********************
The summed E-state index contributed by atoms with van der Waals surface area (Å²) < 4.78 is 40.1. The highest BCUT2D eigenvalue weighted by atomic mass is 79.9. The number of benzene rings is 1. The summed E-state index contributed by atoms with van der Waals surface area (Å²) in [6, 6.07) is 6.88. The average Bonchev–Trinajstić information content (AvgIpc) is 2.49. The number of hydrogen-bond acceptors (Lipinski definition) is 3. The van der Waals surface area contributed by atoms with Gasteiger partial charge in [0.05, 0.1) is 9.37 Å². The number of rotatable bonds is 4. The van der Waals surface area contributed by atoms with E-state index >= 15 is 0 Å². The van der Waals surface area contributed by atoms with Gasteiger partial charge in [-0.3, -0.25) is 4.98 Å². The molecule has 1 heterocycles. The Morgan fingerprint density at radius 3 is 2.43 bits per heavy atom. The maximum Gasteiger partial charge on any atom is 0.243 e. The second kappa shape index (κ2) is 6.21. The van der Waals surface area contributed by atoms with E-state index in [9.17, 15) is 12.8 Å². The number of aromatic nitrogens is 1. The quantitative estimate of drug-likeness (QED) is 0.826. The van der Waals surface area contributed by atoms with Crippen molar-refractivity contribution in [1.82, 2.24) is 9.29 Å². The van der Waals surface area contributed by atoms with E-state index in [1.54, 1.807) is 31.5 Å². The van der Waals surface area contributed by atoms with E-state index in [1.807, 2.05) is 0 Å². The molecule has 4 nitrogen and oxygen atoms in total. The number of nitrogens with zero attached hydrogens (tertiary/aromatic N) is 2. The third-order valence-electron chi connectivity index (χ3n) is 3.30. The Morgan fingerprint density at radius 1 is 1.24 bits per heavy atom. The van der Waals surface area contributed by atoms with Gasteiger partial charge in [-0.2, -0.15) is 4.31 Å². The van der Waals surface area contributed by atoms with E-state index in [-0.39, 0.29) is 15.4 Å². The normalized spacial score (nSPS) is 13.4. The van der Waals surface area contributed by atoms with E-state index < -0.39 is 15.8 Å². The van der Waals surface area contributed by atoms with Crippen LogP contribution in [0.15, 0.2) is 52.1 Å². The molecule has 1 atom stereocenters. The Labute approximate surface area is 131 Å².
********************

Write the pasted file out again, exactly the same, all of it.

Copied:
The summed E-state index contributed by atoms with van der Waals surface area (Å²) < 4.78 is 40.1. The highest BCUT2D eigenvalue weighted by atomic mass is 79.9. The number of benzene rings is 1. The summed E-state index contributed by atoms with van der Waals surface area (Å²) in [6, 6.07) is 6.88. The average Bonchev–Trinajstić information content (AvgIpc) is 2.49. The number of hydrogen-bond acceptors (Lipinski definition) is 3. The van der Waals surface area contributed by atoms with Gasteiger partial charge in [0.05, 0.1) is 9.37 Å². The number of rotatable bonds is 4. The van der Waals surface area contributed by atoms with E-state index >= 15 is 0 Å². The van der Waals surface area contributed by atoms with Gasteiger partial charge in [-0.3, -0.25) is 4.98 Å². The molecule has 1 heterocycles. The Morgan fingerprint density at radius 3 is 2.43 bits per heavy atom. The maximum Gasteiger partial charge on any atom is 0.243 e. The second kappa shape index (κ2) is 6.21. The van der Waals surface area contributed by atoms with E-state index in [9.17, 15) is 12.8 Å². The number of aromatic nitrogens is 1. The quantitative estimate of drug-likeness (QED) is 0.826. The van der Waals surface area contributed by atoms with Crippen molar-refractivity contribution in [1.82, 2.24) is 9.29 Å². The van der Waals surface area contributed by atoms with E-state index in [1.54, 1.807) is 31.5 Å². The van der Waals surface area contributed by atoms with E-state index in [1.807, 2.05) is 0 Å². The molecule has 4 nitrogen and oxygen atoms in total. The number of nitrogens with zero attached hydrogens (tertiary/aromatic N) is 2. The third-order valence-electron chi connectivity index (χ3n) is 3.30. The Morgan fingerprint density at radius 1 is 1.24 bits per heavy atom. The van der Waals surface area contributed by atoms with Gasteiger partial charge in [-0.2, -0.15) is 4.31 Å². The van der Waals surface area contributed by atoms with E-state index in [-0.39, 0.29) is 15.4 Å². The normalized spacial score (nSPS) is 13.4. The van der Waals surface area contributed by atoms with E-state index < -0.39 is 15.8 Å². The van der Waals surface area contributed by atoms with Crippen LogP contribution in [0.15, 0.2) is 52.1 Å². The molecule has 1 atom stereocenters. The Labute approximate surface area is 131 Å².